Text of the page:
THREE cranberries once lived together in a meadow. They were sisters, but they did not look alike, for one was white, and one was red, and one was green. Winter came, and the wind blew cold. "I wish we lived nearer the wigwam," said the white cranberry timidly. "I am afraid that Hoots, the bear, will come. What should we do?"
"The women in the wigwam are afraid as well as we," the red cranberry said. "I heard them say they wished the men would come back from the hunt."
"We might hide in the woods," the green cranberry whispered.
"But the bear will come down the path through the woods," replied the white cranberry.
"I think our own meadow is the best place," the red cranberry said. "I shall not go away from the meadow. I shall hide here in the moss."
"I am so white," the white cranberry wailed, "that I know Hoots would see me. I shall hide in the hominy. That is as white as I."
"I cannot hide in the hominy," said the green cranberry, "but I have a good friend in the woods. I am going to ask the juniper-tree to hide me. Will you not go with me?" But the red cranberry thought it best to stay in the moss, and the white cranberry thought it best to hide in the hominy, so the green cranberry had to go alone to the friendly juniper-tree.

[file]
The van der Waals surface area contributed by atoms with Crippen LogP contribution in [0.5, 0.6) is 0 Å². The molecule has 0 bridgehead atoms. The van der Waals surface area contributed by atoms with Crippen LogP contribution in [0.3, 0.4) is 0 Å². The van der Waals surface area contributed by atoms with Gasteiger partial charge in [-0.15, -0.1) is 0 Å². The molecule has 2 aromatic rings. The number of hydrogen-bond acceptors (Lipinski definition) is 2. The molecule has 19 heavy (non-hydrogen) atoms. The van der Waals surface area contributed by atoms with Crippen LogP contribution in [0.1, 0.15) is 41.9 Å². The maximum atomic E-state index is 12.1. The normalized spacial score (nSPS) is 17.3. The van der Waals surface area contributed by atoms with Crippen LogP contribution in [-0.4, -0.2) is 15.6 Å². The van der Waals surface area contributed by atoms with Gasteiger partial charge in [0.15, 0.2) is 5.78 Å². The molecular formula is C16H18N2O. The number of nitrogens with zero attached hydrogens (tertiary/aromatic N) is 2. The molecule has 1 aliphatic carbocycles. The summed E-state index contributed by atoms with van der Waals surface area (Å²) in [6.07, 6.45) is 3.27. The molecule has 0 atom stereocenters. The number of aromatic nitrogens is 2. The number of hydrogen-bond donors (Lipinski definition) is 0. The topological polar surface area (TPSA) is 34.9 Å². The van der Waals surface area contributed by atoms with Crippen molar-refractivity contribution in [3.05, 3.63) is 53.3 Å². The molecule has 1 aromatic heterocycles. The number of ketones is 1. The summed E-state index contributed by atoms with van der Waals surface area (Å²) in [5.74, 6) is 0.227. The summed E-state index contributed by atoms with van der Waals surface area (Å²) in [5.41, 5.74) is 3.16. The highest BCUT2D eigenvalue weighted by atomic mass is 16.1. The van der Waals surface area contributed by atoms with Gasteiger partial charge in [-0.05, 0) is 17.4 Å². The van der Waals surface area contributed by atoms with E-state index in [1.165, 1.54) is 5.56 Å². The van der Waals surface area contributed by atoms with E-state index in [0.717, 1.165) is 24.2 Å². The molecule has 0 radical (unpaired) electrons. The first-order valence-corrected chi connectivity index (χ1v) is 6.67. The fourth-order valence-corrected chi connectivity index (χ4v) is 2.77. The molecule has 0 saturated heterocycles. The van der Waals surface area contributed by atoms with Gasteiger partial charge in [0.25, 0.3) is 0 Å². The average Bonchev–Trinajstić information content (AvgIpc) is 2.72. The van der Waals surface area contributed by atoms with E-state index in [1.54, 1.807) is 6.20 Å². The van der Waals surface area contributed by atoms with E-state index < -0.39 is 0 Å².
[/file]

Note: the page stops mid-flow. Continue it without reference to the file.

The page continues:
By and by a growling was heard, and soon Hoots himself came in sight. He walked over and over the red cranberry that lay hidden in the moss. Then he went to the wigwam. There stood the hominy, and in it was the white cranberry, trembling so she could not keep still.
"Ugh, ugh, what good hominy!" said Hoots, and in the twinkling of an eye he had eaten it up, white cranberry and all.
Now the red cranberry was dead, and the white cranberry was dead, but the little green cranberry that went to the juniper-tree had hidden away in the thick branches, and Hoots did not find her. She was so happy with the kind-hearted tree that she never left it, and that is the reason why the juniper-tree has berries.